How Many People Speak Swedish?

Whether interested in learning the language or visiting Sweden, many questions about the Swedish language exist. Some wonder about its origins, while others may even question how popular the language is across the world. 

Though exact numbers vary between sources, close to 10 million people speak Swedish globally.

It is the most commonly spoken language in the Nordic countries, where about 90% of its speakers reside. This may have something to do with Sweden being the most populated Nordic country. 

This article will dive deeper into the popularity of the Swedish language. It will also cover the areas where most Swedish speakers live and whether or not it’s difficult to learn the Swedish language.

Finally, it will give readers a few tips for learning the language more quickly. 

Also, see What is the Difference between Sweden and Denmark? to learn more.

Where Do Most Swedish Speakers Live?

It should come as no surprise that most Swedish speakers live in Sweden. About 90% (or approximately 8,730,000) of the total number of Swedish speakers live in Sweden. [1]

While this is a good chunk of the people who speak the language, there are still about a million or more speakers left unaccounted for. 

Beyond Sweden, there are people in Finland who speak Swedish. In fact, Swedish is one of the two national languages of Finland, along with Finnish. [2]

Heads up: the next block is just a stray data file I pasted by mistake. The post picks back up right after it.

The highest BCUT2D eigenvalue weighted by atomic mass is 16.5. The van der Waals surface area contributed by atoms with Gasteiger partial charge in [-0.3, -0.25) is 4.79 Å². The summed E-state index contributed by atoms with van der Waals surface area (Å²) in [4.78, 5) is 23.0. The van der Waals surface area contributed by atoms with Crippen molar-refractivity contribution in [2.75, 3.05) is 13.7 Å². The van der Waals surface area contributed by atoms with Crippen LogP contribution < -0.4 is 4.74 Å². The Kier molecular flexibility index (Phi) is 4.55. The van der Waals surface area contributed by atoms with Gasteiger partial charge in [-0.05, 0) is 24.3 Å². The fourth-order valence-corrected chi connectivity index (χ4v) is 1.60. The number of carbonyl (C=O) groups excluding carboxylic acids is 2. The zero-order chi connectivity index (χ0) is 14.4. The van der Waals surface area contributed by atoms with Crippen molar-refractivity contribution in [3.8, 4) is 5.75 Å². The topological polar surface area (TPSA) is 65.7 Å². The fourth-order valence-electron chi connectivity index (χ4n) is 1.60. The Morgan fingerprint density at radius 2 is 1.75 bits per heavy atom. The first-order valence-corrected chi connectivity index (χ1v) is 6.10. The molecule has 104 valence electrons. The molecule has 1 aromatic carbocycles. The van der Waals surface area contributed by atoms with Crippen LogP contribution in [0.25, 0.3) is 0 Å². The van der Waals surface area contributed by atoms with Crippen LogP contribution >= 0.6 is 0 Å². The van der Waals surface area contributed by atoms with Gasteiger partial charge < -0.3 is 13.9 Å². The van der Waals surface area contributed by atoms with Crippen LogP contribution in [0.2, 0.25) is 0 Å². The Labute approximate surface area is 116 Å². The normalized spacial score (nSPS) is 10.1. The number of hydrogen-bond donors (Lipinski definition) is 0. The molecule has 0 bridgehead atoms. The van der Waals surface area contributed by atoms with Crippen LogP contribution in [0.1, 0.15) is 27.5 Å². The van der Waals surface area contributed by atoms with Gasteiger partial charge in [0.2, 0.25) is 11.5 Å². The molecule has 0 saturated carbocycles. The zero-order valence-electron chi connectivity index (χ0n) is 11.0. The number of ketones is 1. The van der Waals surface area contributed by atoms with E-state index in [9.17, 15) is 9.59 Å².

This came about when Finland was part of Sweden, which you can learn more about in the article “This Is Why Swedish Is the Official Language of Finland.” 

Even though Swedish is the official national language in Finland, not much of the population speaks it.

Less than 10% of Finnish people speak Swedish. So, it can be confusing to figure out why it remains a national language and who that really benefits. 

The Importance of Swedish Being a National Language in Finland

While there are valid reasons for Swedish to be included as an official language, there are also many benefits to everyday citizens.

It’s true that less than 10% of the Finnish population speaks the language. However, the importance of the national language title helps those who do

Because Swedish is a national language in Finland, those who speak it can get the help they need. Rather than forcing them to learn Finnish, Finland officials make their lives a little easier by doing this.

For those who speak only Swedish, it allows them to receive care and aid in Swedish. 

The national language title allows people to live in a country that supports their language.

This is also why parts of the US incorporate Spanish into airports and other services for those non-English speakers who may need the most assistance.

However, Finland takes this gesture a step further than the US. 

They don’t simply include Swedish in the parts of the country most commonly frequented by those who speak the language.

Instead, they ensure that Swedish and Finnish are accessible all over the country. There are schools and daycare programs that teach both of these languages rather than focusing on just Finnish. 

Less Popular Swedish-Speaking Countries

While Sweden remains the most popular place for those who speak Swedish, with Finland in a distant second place, other countries have some native Swedish speakers as well.